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Softball field fixes may soon be on deck

Jessica Weston
Ridgecrest Daily Independent
Burroughs High School plays a softball game at one of the local fields in 2019.

Look for softball field improvements at Leroy Jackson Park if the city receives some $107,000 in Community Development Block Grant Funds, according to a decision by the Ridgecrest City Council Jan. 20.

The allotment for fiscal year 2021-2022 is not a done deal, according to City Clerk Ricca Charlon. Rather it is an anticipated amount the city hopes to receive.

It's "not set in stone," Charlon said. "This is what we hope to get."

If received the $107,000 will be combined with $178,000 in Per Capita grant funds for a total of $285,000 to be used to improve two lower softball fields at Leroy Jackson Park.

The city council voted unanimously to choose the softball field improvements as the CDBG project after a public hearing at the meeting. All five council members were in attendance, with Vice Mayor Solomon Rajaratnam participating by phone.

The Per Capita grant was already awarded, according to city staff.

The project was presented by Charlon and Interim Parks and Rec Director Nerissa Wegener and officially recommended by staff.

An infield upgrade would include leveling the infield, adding new clay dirt mixture and edging the infield. Covered dugouts and covered spectator seating would also be added, according to Interim Parks and Rec Director Nerissa Wegener.

An initial project estimate from a local contractor is $142,500 per field – including labor and materials as a prevailing wage project. The total project cost would be $285,000.

Staff is researching the possibility of using a pre-negotiated purchasing contract for the project, similar to those used for the splash pad, park equipment and Freedom Park restrooms, Wegener said.

Wegener presented the softball field improvements as the staff's recommended project prior to public comment.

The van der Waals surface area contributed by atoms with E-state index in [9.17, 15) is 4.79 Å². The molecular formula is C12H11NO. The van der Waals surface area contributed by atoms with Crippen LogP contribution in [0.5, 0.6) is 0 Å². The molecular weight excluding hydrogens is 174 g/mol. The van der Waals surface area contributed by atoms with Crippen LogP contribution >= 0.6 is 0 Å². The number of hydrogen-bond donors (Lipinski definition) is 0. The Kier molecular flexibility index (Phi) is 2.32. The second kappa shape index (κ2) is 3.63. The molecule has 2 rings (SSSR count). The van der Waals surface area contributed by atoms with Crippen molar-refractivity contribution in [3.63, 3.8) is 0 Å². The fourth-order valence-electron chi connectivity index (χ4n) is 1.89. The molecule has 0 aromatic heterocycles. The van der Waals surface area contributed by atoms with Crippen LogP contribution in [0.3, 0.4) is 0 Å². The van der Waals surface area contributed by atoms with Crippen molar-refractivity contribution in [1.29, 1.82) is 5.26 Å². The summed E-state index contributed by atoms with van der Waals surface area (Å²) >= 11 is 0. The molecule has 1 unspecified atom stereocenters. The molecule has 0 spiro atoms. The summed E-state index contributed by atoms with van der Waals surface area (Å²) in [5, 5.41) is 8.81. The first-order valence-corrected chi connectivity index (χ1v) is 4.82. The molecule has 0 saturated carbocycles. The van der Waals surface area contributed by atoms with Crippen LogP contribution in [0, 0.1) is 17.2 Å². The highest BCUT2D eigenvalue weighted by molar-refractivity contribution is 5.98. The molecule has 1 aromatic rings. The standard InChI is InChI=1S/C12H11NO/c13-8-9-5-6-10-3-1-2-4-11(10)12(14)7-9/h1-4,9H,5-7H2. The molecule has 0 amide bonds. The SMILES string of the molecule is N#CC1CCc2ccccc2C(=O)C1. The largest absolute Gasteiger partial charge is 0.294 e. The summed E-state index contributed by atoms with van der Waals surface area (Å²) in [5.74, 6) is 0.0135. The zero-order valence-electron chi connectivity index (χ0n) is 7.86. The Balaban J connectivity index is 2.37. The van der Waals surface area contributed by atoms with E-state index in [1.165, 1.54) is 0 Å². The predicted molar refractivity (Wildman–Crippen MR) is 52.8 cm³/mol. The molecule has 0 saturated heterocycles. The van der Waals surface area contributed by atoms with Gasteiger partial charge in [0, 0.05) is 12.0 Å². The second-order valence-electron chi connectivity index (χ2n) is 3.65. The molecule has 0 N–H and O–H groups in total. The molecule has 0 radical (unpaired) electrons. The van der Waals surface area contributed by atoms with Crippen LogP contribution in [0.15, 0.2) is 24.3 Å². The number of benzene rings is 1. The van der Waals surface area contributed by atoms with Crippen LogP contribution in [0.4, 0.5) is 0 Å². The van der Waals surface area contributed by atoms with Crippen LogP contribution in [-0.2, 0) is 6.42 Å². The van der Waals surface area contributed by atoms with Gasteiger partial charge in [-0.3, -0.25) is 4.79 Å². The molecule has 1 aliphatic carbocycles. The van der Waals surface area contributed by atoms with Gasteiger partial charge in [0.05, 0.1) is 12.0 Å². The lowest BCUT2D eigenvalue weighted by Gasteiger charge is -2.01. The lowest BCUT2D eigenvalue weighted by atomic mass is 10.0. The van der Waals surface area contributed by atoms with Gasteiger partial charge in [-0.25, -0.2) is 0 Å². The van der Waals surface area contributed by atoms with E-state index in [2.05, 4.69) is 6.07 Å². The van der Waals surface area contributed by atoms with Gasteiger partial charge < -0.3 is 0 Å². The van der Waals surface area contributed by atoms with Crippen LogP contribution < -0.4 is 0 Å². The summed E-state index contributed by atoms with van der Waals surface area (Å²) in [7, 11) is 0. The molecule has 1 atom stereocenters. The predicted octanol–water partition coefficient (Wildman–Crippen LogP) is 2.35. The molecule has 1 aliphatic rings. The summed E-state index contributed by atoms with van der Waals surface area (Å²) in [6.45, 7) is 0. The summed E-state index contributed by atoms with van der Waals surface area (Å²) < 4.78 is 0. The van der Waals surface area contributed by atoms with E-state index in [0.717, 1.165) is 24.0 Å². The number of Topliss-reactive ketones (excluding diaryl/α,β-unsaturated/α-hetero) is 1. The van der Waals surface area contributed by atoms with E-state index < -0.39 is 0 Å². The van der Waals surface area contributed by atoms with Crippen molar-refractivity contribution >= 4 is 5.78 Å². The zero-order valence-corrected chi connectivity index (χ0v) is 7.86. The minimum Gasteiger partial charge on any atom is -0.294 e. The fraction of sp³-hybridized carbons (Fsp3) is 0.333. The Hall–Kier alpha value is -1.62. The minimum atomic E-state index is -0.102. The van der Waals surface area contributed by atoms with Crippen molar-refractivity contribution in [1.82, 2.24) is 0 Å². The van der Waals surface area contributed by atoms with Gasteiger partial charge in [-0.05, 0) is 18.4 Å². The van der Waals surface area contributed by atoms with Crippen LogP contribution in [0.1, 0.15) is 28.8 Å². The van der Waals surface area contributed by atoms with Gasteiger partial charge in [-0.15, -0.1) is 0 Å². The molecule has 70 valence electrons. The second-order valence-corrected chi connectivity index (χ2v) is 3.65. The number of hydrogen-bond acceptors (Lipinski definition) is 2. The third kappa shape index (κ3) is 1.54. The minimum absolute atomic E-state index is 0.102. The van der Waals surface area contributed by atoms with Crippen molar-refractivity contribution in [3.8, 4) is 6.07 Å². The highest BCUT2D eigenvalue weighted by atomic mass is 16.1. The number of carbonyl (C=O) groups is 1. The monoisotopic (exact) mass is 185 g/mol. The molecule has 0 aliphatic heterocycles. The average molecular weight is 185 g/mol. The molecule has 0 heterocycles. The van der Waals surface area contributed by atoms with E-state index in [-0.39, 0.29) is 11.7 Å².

The public was not allowed to attend the meeting in person due to the COVID-19 pandemic, so comments were taken by phone. Two people called in with suggestions.

Mike Stafford from IWV Youth Football called in and recommended that whatever sort of project is undertaken with fields and grass includes some sort of windbreak.

"That’s what’s really destroying these fields is our wind," Stafford said. "It’s blowing our water away, it’s blowing our seed away."

Dave Matthews also called in and mentioned what he called a "problem with the lights in the field," saying that they are a long-standing safety hazard to people on nearby streets.

Council Member Michael Mower weighed in with the suggestion that the shade structures be made of something permanent.

"The winds can be very erratic and I think we’re best off spending on metal rather than cloth." Mower said. "Other than that I am in favor of the project."

Blades suggested the soccer fields be improved as well, after Wegener said that they see about the same amount of use as the softball fields.

Wegener said that cost and budget are limiting factors on how to spend the CDBG funds if received. City Manager Ron Strand added that future CDBG funds could possibly be used to upgrade other parts of that sports complex.

"From the staff’s perspective we would like to be much more aggressive in improving and enhancing our park facilities. I think it's very important," Strand said. He added he hopes to be able to speed up the improvement process in the future.

"I think that once again anything that improves the quality of life for our youth is a good thing," Mayor Eric Bruen said.

Bruen commented on the public suggestions which were not incorporated into the project.

"The public has brought in other ideas to look at," Bruen said.

"It certainly sounds like our parks and rec department can use lots of revenue support and I certainly hope that we can find a revenue solution that can work towards all of the goals that we’ve talked about today," Bruen added, possibly hinting at the tax idea that he has discussed in public lately.

CDBG grants require that projects be in a disadvantaged area and Leroy Jackson Park fits the bill, according to Charlon. The only other area that meets the requirement would be the Freedom Park/Pinney Pool area, she said.

Other eligible types of project could have included public facility rehabilitation/ADA improvements; public facility improvements; water/sewer improvements; street/drainage improvements and architectural barriers, according to Charlon.